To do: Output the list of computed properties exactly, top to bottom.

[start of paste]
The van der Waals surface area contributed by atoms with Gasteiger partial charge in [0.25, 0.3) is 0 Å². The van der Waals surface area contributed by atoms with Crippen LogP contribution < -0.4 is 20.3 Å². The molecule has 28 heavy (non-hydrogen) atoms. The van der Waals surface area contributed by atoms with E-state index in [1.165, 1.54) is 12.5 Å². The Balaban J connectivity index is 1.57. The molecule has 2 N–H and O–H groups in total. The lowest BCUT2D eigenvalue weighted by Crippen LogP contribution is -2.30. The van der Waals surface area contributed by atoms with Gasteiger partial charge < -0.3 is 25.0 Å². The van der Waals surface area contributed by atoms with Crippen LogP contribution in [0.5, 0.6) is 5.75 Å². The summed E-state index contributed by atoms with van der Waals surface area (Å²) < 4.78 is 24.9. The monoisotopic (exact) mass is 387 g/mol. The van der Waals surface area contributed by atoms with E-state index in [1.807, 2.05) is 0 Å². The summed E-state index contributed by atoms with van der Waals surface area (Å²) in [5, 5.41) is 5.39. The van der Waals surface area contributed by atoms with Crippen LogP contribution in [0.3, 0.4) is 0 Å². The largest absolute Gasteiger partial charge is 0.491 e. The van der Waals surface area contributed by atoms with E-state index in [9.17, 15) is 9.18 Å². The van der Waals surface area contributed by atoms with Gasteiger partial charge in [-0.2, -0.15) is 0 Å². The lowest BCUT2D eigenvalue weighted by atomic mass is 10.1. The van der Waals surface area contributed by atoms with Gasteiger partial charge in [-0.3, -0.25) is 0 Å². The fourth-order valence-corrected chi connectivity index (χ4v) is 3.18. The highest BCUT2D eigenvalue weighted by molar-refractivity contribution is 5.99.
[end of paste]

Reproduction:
The van der Waals surface area contributed by atoms with Gasteiger partial charge in [0.25, 0.3) is 0 Å². The van der Waals surface area contributed by atoms with Crippen LogP contribution < -0.4 is 20.3 Å². The molecule has 28 heavy (non-hydrogen) atoms. The van der Waals surface area contributed by atoms with E-state index in [1.165, 1.54) is 12.5 Å². The Balaban J connectivity index is 1.57. The molecule has 2 N–H and O–H groups in total. The lowest BCUT2D eigenvalue weighted by Crippen LogP contribution is -2.30. The van der Waals surface area contributed by atoms with Gasteiger partial charge < -0.3 is 25.0 Å². The van der Waals surface area contributed by atoms with Crippen LogP contribution in [0.5, 0.6) is 5.75 Å². The summed E-state index contributed by atoms with van der Waals surface area (Å²) < 4.78 is 24.9. The monoisotopic (exact) mass is 387 g/mol. The van der Waals surface area contributed by atoms with E-state index in [1.807, 2.05) is 0 Å². The summed E-state index contributed by atoms with van der Waals surface area (Å²) in [5, 5.41) is 5.39. The van der Waals surface area contributed by atoms with Crippen LogP contribution in [0.3, 0.4) is 0 Å². The largest absolute Gasteiger partial charge is 0.491 e. The van der Waals surface area contributed by atoms with E-state index in [9.17, 15) is 9.18 Å². The van der Waals surface area contributed by atoms with Gasteiger partial charge in [-0.2, -0.15) is 0 Å². The lowest BCUT2D eigenvalue weighted by atomic mass is 10.1. The van der Waals surface area contributed by atoms with Gasteiger partial charge in [-0.3, -0.25) is 0 Å². The fourth-order valence-corrected chi connectivity index (χ4v) is 3.18. The highest BCUT2D eigenvalue weighted by molar-refractivity contribution is 5.99.